Borne receives house arrest for indecent assault

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Eganville Leader

11 April 2012

By Debbi Christinck

Staff Writer

Pembroke — Robert Borne was sentenced to five months of house arrest for indecently assaulting a teen in Griffith in the late 1970s.

In court on Tuesday afternoon Justice Julianne Parfett sentenced him to a nine-month conditional sentence to be served in the community with the first five months under house arrest. The priest will be allowed to attend mass, make emergency medical visits and have three hours on Saturdays to buy his weekly necessities. He was also prohibited from contacting his victim or the victim’s family, as well as being prohibited from association with people under 18 without another adult present. He will be on probation for two years.

Msgr. Borne was found guilty in November of assaulting a then 16-year-old boy in 1979 while on an overnight visit to the parish in Griffith. The court heard he shared a bed with the boy and began kissing the teen, then went on to perform felatio on him.

Following his sentencing the priest received an emotional hug from his sister, Bonnie Coleman, who has been present in the courtroom supporting her brother throughout the trial and the sentencing, and broke down in tears following the sentence of house arrest. Msgr. Borne did not address the court on Tuesday, but listened impassively in the morning as victim impact statements were read into the court record stating his actions had damaged the reputation of the church and the faith of a family.

Justice Parfett said in cases of child sexual abuse sentencing is primarily for denunciation and deterrence. She said in this case the objectives were general deterrence since court-ordered assessments show the priest is at low risk to re-offend.

She said the reputation Msgr. Borne had in the community was a double-edged sword because it made the parents of the victim trust him. She stressed no blame should be attached to them for allowing their son to travel on the weekend with the priest.

“They placed their trust in Robert Borne and that trust was betrayed in the most heinous way possible,” she said.

In the issue of emotional trauma on the victim, there has been ample proof of the deep emotional trauma victims endure and it is to the credit of this victim he has been a successful member of the community, Justice Parfett said. As far as allegations made the victim merely wants financial compensation through a civil suit, she said this did not affect her ruling.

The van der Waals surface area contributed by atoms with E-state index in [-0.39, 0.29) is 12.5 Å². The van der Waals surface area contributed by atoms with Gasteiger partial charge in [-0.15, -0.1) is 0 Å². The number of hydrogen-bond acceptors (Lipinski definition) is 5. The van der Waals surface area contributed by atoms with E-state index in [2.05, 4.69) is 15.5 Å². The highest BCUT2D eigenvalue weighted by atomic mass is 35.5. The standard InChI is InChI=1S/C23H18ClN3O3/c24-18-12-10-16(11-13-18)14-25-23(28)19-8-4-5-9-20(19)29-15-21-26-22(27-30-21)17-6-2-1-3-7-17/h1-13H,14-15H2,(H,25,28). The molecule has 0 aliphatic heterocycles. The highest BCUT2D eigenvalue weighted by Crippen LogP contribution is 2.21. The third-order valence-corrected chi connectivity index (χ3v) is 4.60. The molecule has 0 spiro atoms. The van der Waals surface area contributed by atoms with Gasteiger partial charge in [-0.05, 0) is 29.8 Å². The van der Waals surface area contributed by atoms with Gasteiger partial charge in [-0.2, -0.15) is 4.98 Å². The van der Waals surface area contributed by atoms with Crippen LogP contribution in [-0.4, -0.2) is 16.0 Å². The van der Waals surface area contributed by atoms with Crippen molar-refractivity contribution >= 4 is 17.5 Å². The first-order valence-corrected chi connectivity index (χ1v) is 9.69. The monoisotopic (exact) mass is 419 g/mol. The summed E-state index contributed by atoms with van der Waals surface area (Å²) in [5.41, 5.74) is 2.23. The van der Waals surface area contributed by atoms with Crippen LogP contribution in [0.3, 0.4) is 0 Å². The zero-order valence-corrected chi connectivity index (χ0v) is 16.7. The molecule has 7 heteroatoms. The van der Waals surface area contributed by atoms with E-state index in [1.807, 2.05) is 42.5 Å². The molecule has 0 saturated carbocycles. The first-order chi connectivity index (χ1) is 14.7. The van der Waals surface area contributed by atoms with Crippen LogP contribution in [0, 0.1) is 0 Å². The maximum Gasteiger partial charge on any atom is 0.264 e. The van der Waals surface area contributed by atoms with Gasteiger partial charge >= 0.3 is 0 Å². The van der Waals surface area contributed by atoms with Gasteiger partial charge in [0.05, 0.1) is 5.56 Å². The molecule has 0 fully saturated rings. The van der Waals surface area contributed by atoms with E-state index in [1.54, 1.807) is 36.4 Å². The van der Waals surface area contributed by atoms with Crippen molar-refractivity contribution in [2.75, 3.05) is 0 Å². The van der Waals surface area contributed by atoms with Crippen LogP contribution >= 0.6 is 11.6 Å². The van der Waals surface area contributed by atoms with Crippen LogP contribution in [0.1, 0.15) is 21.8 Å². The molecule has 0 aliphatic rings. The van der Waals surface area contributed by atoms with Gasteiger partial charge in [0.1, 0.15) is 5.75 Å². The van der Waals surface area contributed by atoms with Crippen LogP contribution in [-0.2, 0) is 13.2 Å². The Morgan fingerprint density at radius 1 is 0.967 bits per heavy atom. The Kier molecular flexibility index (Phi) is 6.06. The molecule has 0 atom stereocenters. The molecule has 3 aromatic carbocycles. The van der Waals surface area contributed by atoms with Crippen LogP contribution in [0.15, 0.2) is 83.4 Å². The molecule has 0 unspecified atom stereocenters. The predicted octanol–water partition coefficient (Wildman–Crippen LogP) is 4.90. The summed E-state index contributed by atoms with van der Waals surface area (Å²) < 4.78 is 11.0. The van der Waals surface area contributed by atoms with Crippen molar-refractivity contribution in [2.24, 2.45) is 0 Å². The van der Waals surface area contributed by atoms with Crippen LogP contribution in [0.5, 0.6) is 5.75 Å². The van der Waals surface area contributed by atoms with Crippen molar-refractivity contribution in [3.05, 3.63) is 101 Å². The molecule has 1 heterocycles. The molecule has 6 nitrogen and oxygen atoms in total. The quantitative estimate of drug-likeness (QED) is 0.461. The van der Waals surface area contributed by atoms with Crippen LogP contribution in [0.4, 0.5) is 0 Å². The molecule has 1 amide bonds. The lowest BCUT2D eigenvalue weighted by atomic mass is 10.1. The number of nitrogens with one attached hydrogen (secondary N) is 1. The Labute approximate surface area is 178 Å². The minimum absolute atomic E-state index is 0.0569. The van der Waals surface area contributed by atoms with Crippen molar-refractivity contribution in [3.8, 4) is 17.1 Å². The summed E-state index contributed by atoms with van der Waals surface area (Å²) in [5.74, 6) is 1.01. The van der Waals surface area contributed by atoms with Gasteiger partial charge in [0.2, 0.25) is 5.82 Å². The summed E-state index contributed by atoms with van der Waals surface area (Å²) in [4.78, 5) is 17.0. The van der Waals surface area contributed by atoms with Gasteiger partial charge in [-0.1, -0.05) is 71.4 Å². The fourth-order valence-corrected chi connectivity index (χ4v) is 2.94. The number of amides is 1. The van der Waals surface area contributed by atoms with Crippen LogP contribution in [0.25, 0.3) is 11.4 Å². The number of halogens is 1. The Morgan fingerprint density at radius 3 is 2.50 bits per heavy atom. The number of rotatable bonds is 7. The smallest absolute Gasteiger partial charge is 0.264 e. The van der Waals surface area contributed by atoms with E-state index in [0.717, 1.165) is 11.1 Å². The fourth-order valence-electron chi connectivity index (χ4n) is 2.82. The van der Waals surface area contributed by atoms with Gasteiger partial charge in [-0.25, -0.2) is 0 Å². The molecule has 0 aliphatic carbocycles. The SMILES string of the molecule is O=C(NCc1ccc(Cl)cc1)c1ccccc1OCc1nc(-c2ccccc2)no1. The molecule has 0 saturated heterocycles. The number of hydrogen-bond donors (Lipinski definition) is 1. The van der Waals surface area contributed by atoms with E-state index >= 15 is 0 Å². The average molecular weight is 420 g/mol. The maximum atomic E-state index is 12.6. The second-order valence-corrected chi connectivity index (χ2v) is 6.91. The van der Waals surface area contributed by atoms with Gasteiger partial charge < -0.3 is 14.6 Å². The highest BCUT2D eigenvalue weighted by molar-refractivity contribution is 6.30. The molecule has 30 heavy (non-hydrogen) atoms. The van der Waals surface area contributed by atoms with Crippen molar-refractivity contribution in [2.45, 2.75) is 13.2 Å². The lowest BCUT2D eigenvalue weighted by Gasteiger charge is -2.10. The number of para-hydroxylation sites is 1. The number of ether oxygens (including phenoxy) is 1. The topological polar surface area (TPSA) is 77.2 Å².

“Whether there is a civil suit does not impact that Robert Borne sexually assaulted (the victim whose identity is protected),” she said.

Mitigating circumstances in favour of Msgr. Borne included his lack of a prior record, the fact this was a single incident and there was no repetition of the crime in the last 30 years. Aggravating factors include the fact the victim was under 18, and although there was no formal priest/parishioner relationship, there was a level of trust because he was a priest, she said.

Crown asked for Jail

In closing arguments earlier in the day, following victim impact statements, assistant Crown attorney John Pepper asked for a sentence of nine to 12 months in custody with three years of probation.

“This is not the case of a momentary indiscretion,” he said. “It is the case of a sexual assault on a young person; to lose sight of that for one moment does not do justice to this case.”

He said the sentence should serve to denounce the offence, deter the offender and deter others from committing a similar offence. He said one issue to consider was the fact Msgr. Borne continues to state the victim shares responsibility for what occurred in Griffith. The priest also has “a lack of ability to admit there were issues involving a breach of trust,” Mr. Pepper said.

When the priest assaulted the young man the priest was a trusted participant in the family circle where their faith and life in the Catholic Church were of paramount importance, he noted

“It is a breach of trust,” he said. “It is a breach of trust as an employee of the Diocese.”

He said this was a breach of trust in the faith the parents of the victim placed in him when they allowed their son to travel with him to Griffith and on to Toronto.

“It is troubling he seems not to accept that,” he said.

Children are our most valuable and vulnerable assets and the consequences of this action have been deeply felt by the victim and his family, he said. Their faith in the church has been challenged if not completely obliterated, Mr. Pepper said.

It is clear Msgr. Borne is a gifted, perhaps even charismatic priest, but this only enabled him to lure in his victims, he said.

“It is that charisma, that respect, that popularity and acceptance which makes it easier for him to commit the offence,” he said.

This appearance of good character makes it easier for him to facilitate the offence, Mr. Pepper said.

Msgr. Borne’s offences have divided the community, he said. He also addressed the letters submitted to the court supporting Msgr. Borne by his defence attorney. He said some went so far as to attack the victim again.

“In judging the gravity of the offence the court should consider this is a breach of trust, a breach of trust with the faith community and a breach of trust with his employer,” he said. “It is an exploitation of a vulnerable and not very worldly person.”

This is a case of straight-out assault, Mr. Pepper said.

Victim Not Defenceless

Defence Attorney Robert Carew said the crime did not justify prison time and instead it should be a suspended sentence with probation. He said the court should remember the incident was of short duration and the victim does not remember how it ended. He said there were no threats of coercion or violence. This is not a classic case of breach of trust in the legal sense, he added. It is not a teacher-student, employer-employee or priest-altar boy relationship, he said.

“There was no element of trying to groom (the victim) or troll for him,” he said.

In fact, the 16-year-old was not vulnerable, but had a license and would later impregnate his teenage girlfriend, he noted.

“It is not a defenceless five or eight year old,” he said.